Does The Old Northeast neighborhood attract artistic types, or does living here inspire our residents to develop their creative side? We have writers, painters, sculptors and other fine artists, photographers, performance artists, musicians, dancers and singers. Why, there’s even a hat maker and a fashion designer.
Our city is, after all, ranked the #1 arts destination for mid-sized cities (AmericanStyle Magazine) and one of America’s top arts places (ArtPlace America). National publications, including the New York Times, Forbes and National Geographic, rave about our arts and entertainment scene.
It should come as no surprise, then, that our creative corner of town is producing exceptionally talented kids who’ve grown up within walking distance of art museums, galleries, and live performance venues. The ’hood is located so close to Vinoy and Straub parks – with concerts and festivals year-round – that our youngsters think hearing live music without leaving home is normal.
Children who are inspired to love theater and the arts at a young age are more likely to develop creative gifts and maintain a lifelong appreciation for the performing arts, find researchers. In fact, a study conducted by the University of California Los Angeles found that students involved in the arts have better academic performance, are more involved in community service, and are less likely to drop out of school.
As the parent of a musical theatre student, I can personally attest to that. Our daughter, Ginny, has grown up in the ONE surrounded by creative friends, classmates, and neighbors. Our 1920’s bungalow had a sunken room that made the perfect sitting area for an audience. With our dining room chairs lined up theatre-style, we’ve watched countless live dramas, ballets, musicals, and vocal concerts performed by Ginny and friends.
“My parents and teachers have encouraged and supported me to reach for my dreams,” says Ginny, a senior honors student at Shorecrest Preparatory School. “Performing never fails to make me feel happy and excited about life. I plan to pursue a career on the stage.”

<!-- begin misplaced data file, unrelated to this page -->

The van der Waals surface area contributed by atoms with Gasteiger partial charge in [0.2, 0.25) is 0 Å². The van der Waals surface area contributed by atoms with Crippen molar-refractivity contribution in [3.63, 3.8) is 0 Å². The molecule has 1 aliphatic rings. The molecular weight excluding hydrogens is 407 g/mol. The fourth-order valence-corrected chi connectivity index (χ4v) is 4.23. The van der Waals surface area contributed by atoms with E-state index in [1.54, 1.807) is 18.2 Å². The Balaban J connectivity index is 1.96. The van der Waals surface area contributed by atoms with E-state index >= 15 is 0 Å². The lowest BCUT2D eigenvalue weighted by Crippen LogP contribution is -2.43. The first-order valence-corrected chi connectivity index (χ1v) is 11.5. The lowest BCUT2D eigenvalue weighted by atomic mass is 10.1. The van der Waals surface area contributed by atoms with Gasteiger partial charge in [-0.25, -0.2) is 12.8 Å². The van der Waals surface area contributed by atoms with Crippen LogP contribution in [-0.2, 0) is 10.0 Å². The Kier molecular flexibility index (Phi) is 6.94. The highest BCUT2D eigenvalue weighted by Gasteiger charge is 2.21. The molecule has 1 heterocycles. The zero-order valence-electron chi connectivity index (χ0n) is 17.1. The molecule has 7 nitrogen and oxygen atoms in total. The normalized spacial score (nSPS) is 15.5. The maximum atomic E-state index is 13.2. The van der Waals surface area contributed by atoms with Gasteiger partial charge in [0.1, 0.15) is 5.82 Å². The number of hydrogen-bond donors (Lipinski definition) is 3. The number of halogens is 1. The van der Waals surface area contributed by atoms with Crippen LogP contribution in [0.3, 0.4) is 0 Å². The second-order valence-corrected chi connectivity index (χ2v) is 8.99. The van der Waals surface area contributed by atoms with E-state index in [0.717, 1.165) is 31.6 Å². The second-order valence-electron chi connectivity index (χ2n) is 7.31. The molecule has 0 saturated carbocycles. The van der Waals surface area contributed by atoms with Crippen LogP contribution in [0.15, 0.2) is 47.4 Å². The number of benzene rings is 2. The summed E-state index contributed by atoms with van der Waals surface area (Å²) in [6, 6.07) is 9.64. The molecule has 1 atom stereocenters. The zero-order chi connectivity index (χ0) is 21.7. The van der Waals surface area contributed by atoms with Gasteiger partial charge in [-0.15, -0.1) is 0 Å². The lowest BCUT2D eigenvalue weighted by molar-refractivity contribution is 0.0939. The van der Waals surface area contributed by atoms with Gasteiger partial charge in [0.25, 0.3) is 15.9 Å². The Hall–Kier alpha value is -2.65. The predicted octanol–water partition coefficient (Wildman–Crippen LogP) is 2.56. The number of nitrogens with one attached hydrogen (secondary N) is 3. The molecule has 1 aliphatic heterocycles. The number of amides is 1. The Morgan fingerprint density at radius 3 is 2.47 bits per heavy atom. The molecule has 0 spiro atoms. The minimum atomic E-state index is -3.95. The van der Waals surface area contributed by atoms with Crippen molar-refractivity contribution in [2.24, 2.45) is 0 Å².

Ginny’s classmate, Kayelin Leonhirth of Granada Terrace, has been dancing for many years and has performed at major venues, including the Straz Center in Tampa and both the Mahaffey and Palladium Theaters in St. Petersburg. A sophomore, she grew up watching Shorecrest’s plays and musicals – and was determined to be on stage at the school’s 650-seat Janet Root Theatre.
“I’ve always seen the musicals at my school and been inspired by the talent. I’ve always wanted to be just like them, and now I’m doing what those students were doing. I love singing and dancing. They are my passions,” she says. In April, Kayelin, who dances on pointe – a major goal in a ballerina’s dance life – will perform as the lead ballerina Meg in Shorecrest Theatre’s Phantom of the Opera.
The Shorecrest Theatre program is considered one of the best in the Tampa Bay area. Last year, its musical production Anything Goes was ranked one of the state’s best high school productions, and the students received a standing ovation when they performed the show for an audience of 2,500 at the Straz Center’s Morsani Hall.
“It was absolutely amazing to perform on that stage in front of a full house,” recalls Ginny, who played Hope Harcourt in the Cole Porter golden-age musical. This year, she’s playing one of her dream roles as Christine in Shorecrest’s Phantom.
Erin Phares, whose family moved from Ohio to the ONE last year, is not only creative and artistic, but organized and a leader. A Shorecrest junior, she jumped right into the theatre program and serves as stage manager. Though her role is behind the scenes, she and the crew are vital to the production.
“I love theatre and being part of the magic,” she says. “Every time the lights dim, the magic begins. I help to create dreams. How many people can say they do that?”
Shorecrest sophomore and Old NE resident Mitchell Greene, another ‘triple threat’ as they’re called (he sings, dances, and acts), also plays guitar. At the tender age of five, he began modeling and acting in Los Angeles, and won numerous awards. But his parents decided he should have a ‘normal’ childhood, so he’s been raised here in the ONE – but knows if acting is his passion, he will be supported. He excels at comedy, improv, impersonations, and dialects. One of his favorite quotes comes from Jimi Hendrix: “If there is something to be changed in this world, then it can only happen through music.”
Whether it’s music, painting, dancing, or another art form, perhaps Erin sums it up best, from a teen’s perspective: “I like all sorts of arts, but I’m not very good at most of them. That’s the fun thing about art, though. There is no good, no bad, no right, no wrong. Art is more of a feeling.”
If you go: The longest-running show in Broadway history, Phantom of the Opera features lavish costumes and scenery, as well as a thrilling score with well-known songs, including “Music of the Night” and “Masquerade.” Set in a 19th-century French opera house, a beautiful young soprano becomes the obsession of a disfigured musical genius who lives in a haunting underground lair. Consumed with winning her love, the Phantom terrorizes the opera house in this dramatic story that reveals the true power of music and love.
Shorecrest’s production of Phantom of the Opera runs April 14-16. Tickets are $10 for students and $20 for adults, and are available for purchase at the Box Office April 11-15 8am-4pm, and 90 minutes before each show. The Janet Root Theatre is on the Shorecrest campus at 5101 First Street NE in St. Petersburg. For more information, visit www.shorecrest.org, or call the Box Office at 727/522-2111.